*The shoes featured in this review were bought and paid for by the reviewers.

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Dan
I'm a mediocre runner who can bat above his average when I train hard. A man of extremes, I do enjoy everything life offers and consider it an absolute pleasure just to be able to put one foot in front of the other and let my mind wander somewhere different.

21 thoughts on “Gear Review – Inov8 Trailroc Series (245 & 255)

  1. Hi Dan, great review!

    Coincidentally I just got my hands on a pair of 245s from barefootinc.com.au and have just come back from a run on them. They feel absolutely great and agree that these shoes are probably going to be much more comfortable over 100k than the 212s (this says a lot, I’m a diehard 212 guy through and through).

    I was fortunate enough to get a pair of the 0mm differential (got to be careful of terminology here), 235s some time ago and have run in them quite extensively. They definitely suit the shorter race format that encourages a front foot strike and where speed is of the essence!

  2. I just had a 50km very technical trail race down in the south of France, and I was using the Trailroc245s. The shoes behave on an excellent way on any terrain. I felt confident on any angle up and downhill. This is the first Inov that I can run fast with on technical terrain, due to the built in rockplate. I can jump on any sharp object, and I can be sure that it won’t penetrate into my sole.
    Durability – issue —> the toe bumper is already separating from the mesh. The outsole is going to stay grippy for a long time though. Highly Recommend them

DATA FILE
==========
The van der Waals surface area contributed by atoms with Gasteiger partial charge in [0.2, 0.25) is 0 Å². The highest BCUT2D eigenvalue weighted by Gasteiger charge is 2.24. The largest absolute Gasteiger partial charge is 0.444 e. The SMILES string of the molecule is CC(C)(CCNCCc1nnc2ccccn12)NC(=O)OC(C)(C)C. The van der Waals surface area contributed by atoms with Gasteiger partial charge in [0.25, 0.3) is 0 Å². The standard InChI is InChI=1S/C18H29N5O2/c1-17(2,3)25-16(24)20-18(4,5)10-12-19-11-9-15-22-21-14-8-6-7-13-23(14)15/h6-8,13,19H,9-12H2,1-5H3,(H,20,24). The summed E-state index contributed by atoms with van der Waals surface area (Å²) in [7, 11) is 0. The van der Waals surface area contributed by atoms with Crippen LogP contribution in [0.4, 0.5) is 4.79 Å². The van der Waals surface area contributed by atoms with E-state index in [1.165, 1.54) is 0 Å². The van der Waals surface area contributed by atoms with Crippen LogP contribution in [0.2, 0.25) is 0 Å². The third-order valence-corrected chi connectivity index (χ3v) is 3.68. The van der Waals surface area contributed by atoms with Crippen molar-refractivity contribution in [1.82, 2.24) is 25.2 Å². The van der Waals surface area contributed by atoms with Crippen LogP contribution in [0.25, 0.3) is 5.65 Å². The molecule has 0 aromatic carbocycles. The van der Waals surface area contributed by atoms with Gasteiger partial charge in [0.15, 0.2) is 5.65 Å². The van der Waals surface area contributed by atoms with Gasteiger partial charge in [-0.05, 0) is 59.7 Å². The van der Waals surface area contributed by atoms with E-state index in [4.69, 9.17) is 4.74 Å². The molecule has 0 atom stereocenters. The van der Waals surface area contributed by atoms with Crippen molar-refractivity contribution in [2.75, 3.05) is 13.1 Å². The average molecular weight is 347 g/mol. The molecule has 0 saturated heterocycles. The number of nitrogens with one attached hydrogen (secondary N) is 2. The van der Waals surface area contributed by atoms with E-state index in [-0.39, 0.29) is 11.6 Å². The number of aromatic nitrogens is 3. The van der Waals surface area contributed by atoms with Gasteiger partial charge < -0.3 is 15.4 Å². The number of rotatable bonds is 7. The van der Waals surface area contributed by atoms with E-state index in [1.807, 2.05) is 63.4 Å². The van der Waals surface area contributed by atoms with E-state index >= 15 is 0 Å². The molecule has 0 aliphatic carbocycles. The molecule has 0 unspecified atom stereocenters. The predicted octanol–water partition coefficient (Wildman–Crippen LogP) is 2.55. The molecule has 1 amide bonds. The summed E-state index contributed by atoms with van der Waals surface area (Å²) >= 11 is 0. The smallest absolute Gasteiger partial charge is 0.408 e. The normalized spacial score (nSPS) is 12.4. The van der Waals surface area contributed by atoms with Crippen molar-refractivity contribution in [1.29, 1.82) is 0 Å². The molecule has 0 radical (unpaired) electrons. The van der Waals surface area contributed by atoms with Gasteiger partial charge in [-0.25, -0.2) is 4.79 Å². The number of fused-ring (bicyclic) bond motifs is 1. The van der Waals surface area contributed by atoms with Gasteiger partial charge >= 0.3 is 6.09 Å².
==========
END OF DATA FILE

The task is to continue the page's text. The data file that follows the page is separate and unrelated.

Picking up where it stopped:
3. Is the trailroc last the same as the x-talon? Been very happy with the talons for the shorter/faster stuff. For me I think the 255 would be perfect for more than 21.1 on the trail. If the fit is the same as the talons I’ll just order a pair.

    1. Hey there – the fit is pretty similar to be honest, although I’d say the toe box is wider than the Talons, and you have the protective rubber along the outside too. That restricts the flex a little compared to the Talons, but it’s not an issue. Fit is very similar.

      1. Thanks Dan. Just spoke with the guys from Footpoint, seems the 255 is not being brought to Aus which leaves internet purchase the only way to go. I had the 255 in mind for 6 foot as my Talons will probably start to feel pretty firm and uncomfortable by the end. Am put off by the rubber that wraps all the way around the front and side of the 255 though as it looks like it will really hamper draining though the mesh, have you had the chances to test the 255 out in puddles/rivers?

  4. Great review Dan, I am interested in the comparison to the Rocklite 295s. I loved the 295s but found them uncomfortable when there was any bitumen to be covered. Particularly until the shoe warmed up, it felt mildly like I had football studs under my shoes. There are mixed reviews on how the 255 deals with sections of road, what’s your opinion?